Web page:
Doe ‘lured to death by close colleagues’


The US has denied taking part in a plot which led to the murder of the Liberian president. Mark Huband reports from Freetown

The Guardian, 21 November 1990

SAMUEL Doe, the late Liberian president who was tortured and killed by rebel forces on September 9, was lured to his death by close colleagues, one of whom admitted his involvement to Doe supporters and claimed that American embassy officials in Monrovia were involved.

The American embassy in Freetown has issued a brief statement that the US had no role in the events which led to Doe’s capture and death.

Members of the Doe regime who fled Monrovia or were evacuated after the killing of the president claim that Doe’s last close adviser, Sellie Thompson, admitted to them that the president’s visit to the Economic Community of West African States (Ecowas) peacekeeping force was a “set-up” intended to lure him into Monrovia’s rebel-held port, where the Ecowas force had its headquarters.

In an interview with the Guardian, Mr Thompson said that he would be risking his life if he disclosed what had actually happened, but he hinted at the involvement of both Ecowas and the US.

Sixty-eight members of Doe’s entourage were massacred by the forces of the rebel leader, Prince Johnson, at the port on September 9. Doe was captured, and died after 12 hours of torture at Mr Johnson’s hands.

When the presidential convoy arrived at the port at 2pm, Ecowas troops demanded that they be disarmed. A few minutes later Prince Johnson’s forces arrived. They were allowed to carry their weapons into the port.

Commanders of the Ecowas force have claimed that Doe’s visit to the port was unscheduled and they could not therefore assure maximum security. This amounts to a denial that the incident was set up.

But colleagues of Doe now in Freetown reject this version, as Mr Thompson is known to have visited the port twice during the morning of Doe’s visit to plan the trip. Mr Thompson is also known to have spoken to General C. C. Iwezi, the Ecowas chief of staff.

Doe’s colleagues, who have hitherto kept silent for fear of retribution and do not want to be identified by name, say that Mr Johnson visited the American embassy in Monrovia three times during the morning of September 9. They believe that Mr Johnson was informed of the president’s departure for the port by the embassy, the only place in Liberia able to contact rebel groups’ and government troops.

Mr Johnson’s troops told civilians near the port: “Something is going to happen at around 2pm” – the time that Doe arrived. An American embassy car was seen leaving the port just before Doe arrived, his colleagues say.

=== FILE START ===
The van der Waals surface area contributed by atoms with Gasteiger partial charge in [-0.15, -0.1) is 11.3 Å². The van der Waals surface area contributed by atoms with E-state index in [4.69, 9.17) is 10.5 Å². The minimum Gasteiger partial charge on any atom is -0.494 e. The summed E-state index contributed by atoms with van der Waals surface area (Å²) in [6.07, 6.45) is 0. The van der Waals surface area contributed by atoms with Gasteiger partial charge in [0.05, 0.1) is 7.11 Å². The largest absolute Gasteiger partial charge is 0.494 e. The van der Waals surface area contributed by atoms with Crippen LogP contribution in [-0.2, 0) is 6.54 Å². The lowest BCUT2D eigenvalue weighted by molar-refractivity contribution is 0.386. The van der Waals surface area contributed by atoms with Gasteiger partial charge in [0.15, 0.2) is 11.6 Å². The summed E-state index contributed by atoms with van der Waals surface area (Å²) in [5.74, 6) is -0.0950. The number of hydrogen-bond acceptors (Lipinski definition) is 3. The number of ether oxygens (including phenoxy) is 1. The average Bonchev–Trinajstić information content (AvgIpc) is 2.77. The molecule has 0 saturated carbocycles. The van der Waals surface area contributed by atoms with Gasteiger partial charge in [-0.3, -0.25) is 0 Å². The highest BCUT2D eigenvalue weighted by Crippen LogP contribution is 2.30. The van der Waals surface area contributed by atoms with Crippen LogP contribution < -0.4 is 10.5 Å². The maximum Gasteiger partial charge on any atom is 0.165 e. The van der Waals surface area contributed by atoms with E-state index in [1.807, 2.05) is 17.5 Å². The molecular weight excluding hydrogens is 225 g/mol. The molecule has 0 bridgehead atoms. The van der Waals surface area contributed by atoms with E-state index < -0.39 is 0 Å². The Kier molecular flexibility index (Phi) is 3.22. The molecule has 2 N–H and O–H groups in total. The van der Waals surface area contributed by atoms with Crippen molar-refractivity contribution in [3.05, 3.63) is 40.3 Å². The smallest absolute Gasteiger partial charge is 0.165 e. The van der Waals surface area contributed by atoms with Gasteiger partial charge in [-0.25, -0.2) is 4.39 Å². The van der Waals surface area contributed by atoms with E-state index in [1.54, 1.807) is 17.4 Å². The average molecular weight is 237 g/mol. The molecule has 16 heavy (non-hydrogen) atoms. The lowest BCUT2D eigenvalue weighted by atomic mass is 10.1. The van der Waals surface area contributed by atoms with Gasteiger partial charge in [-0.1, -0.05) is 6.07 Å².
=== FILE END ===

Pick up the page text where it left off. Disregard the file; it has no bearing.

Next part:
A film made by Mr Johnson of the torture and killing of Doe shows Mr Johnson attempting to make radio contact with the American embassy. He is heard saying: ”We have got Doe.”

Survivors of the massacre were put on board an Ecowas ship in the port and evacuated to Freetown 24 hours later. The US ambassador, Peter de Vos, arrived at the port by helicopter the following morning to assess the number of dead and see whether Mr Thompson was alive, the Doe aides said. Mr Thompson was refused a meeting with Mr De Vos, they said.

A senior adviser to Doe who spoke with Mr Thompson the night he arrived in Freetown said: “Thompson kept saying that the whole thing had been a set-up and that the United States was involved. We believe that he provided the American embassy with the exact time of the visit and that the US then relayed the message to Prince Johnson. Thompson kept saying he was afraid of the Americans, if he implicated them in the whole thing.”

Mr Thompson is now in hiding in Freetown after receiving threats from members of Doe’s Krahn tribe who have fled to the city. He told the Guardian that he was prepared to risk his life by disclosing who was responsible for bringing Doe to his death, if that would help end the civil war. “If George Bush is involved then I will say so.”

He insisted that he had not organised the incidents at the port. “I would not have sacrificed Doe. Not for $5 billion, even if the CIA had convinced me.”

Mr Thompson said he had not sought US protection, though Doe’s colleagues say he told them he could do so if he wanted.

Mr Thompson visited Monrovia two weeks ago, it is believed in a US Marine helicopter which is normally reserved for American personnel and humanitarian aid to the city.

Mr Thompson was one of the few Liberians given a visa for the United States at the embassy in Monrovia. Hundreds of Liberians were refused visas when fighting broke out in teh city during July and August.

As delegation of Liberian government officials, including Mr Thompson, visited Washington in early June in an effort to put Doe’s case. The US insisted that the only way of ending the war was to force Doe out. One delegate, William Glay, returned to Liberia saying the Americans had been very tolerant of the situation, when in fact the message from Washington had been angry. Mr Glay had introduced Mr Thompson to Doe. Doe’s colleagues now believe that Mr Thompson was planted in the presidential mansion by Mr Glay, who had meetings during the US visit with officials from which other delegation members were excluded.

Mr Glay was given a US visa late one Sunday evening in June, when the Monrovia embassy was officially closed, and has since fled to the United States, Does’ colleagues claim.



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